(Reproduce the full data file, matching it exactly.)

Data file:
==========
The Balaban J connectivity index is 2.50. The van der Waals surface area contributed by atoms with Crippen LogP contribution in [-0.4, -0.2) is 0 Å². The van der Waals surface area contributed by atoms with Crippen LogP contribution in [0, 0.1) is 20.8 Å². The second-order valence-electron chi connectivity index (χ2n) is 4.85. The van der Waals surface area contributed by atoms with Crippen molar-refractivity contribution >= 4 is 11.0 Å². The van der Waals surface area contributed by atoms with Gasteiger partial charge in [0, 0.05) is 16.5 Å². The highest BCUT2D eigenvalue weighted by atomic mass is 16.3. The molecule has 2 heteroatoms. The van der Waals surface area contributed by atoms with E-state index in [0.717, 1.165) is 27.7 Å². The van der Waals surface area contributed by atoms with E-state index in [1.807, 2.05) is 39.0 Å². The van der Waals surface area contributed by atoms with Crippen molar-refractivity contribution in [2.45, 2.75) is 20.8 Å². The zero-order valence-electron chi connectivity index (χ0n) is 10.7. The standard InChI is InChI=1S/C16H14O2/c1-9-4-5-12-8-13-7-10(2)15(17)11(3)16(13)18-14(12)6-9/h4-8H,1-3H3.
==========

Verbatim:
The Balaban J connectivity index is 2.50. The van der Waals surface area contributed by atoms with Crippen LogP contribution in [-0.4, -0.2) is 0 Å². The van der Waals surface area contributed by atoms with Crippen LogP contribution in [0, 0.1) is 20.8 Å². The second-order valence-electron chi connectivity index (χ2n) is 4.85. The van der Waals surface area contributed by atoms with Crippen molar-refractivity contribution >= 4 is 11.0 Å². The van der Waals surface area contributed by atoms with Gasteiger partial charge in [0, 0.05) is 16.5 Å². The highest BCUT2D eigenvalue weighted by atomic mass is 16.3. The molecule has 2 heteroatoms. The van der Waals surface area contributed by atoms with E-state index in [0.717, 1.165) is 27.7 Å². The van der Waals surface area contributed by atoms with E-state index in [1.807, 2.05) is 39.0 Å². The van der Waals surface area contributed by atoms with Crippen molar-refractivity contribution in [2.45, 2.75) is 20.8 Å². The zero-order valence-electron chi connectivity index (χ0n) is 10.7. The standard InChI is InChI=1S/C16H14O2/c1-9-4-5-12-8-13-7-10(2)15(17)11(3)16(13)18-14(12)6-9/h4-8H,1-3H3.